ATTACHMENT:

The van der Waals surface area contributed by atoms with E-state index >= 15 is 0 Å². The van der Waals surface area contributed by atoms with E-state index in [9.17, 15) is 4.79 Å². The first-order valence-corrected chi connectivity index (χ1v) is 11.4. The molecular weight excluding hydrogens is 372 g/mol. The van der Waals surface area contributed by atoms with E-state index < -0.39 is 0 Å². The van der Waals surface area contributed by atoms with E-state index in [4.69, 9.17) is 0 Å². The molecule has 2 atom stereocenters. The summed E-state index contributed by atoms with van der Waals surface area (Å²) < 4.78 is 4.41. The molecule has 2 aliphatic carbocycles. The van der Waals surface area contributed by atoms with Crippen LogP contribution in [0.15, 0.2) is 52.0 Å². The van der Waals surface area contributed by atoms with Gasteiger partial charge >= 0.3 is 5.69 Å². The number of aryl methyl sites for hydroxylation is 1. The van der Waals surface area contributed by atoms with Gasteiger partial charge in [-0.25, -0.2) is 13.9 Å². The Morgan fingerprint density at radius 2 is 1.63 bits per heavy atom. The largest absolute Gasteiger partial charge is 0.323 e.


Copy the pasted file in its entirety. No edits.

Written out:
The van der Waals surface area contributed by atoms with E-state index >= 15 is 0 Å². The van der Waals surface area contributed by atoms with E-state index in [9.17, 15) is 4.79 Å². The first-order valence-corrected chi connectivity index (χ1v) is 11.4. The molecular weight excluding hydrogens is 372 g/mol. The van der Waals surface area contributed by atoms with E-state index < -0.39 is 0 Å². The van der Waals surface area contributed by atoms with E-state index in [4.69, 9.17) is 0 Å². The molecule has 2 atom stereocenters. The summed E-state index contributed by atoms with van der Waals surface area (Å²) < 4.78 is 4.41. The molecule has 2 aliphatic carbocycles. The van der Waals surface area contributed by atoms with Crippen LogP contribution in [0.15, 0.2) is 52.0 Å². The van der Waals surface area contributed by atoms with Gasteiger partial charge >= 0.3 is 5.69 Å². The number of aryl methyl sites for hydroxylation is 1. The van der Waals surface area contributed by atoms with Gasteiger partial charge in [-0.25, -0.2) is 13.9 Å². The Morgan fingerprint density at radius 2 is 1.63 bits per heavy atom. The largest absolute Gasteiger partial charge is 0.323 e.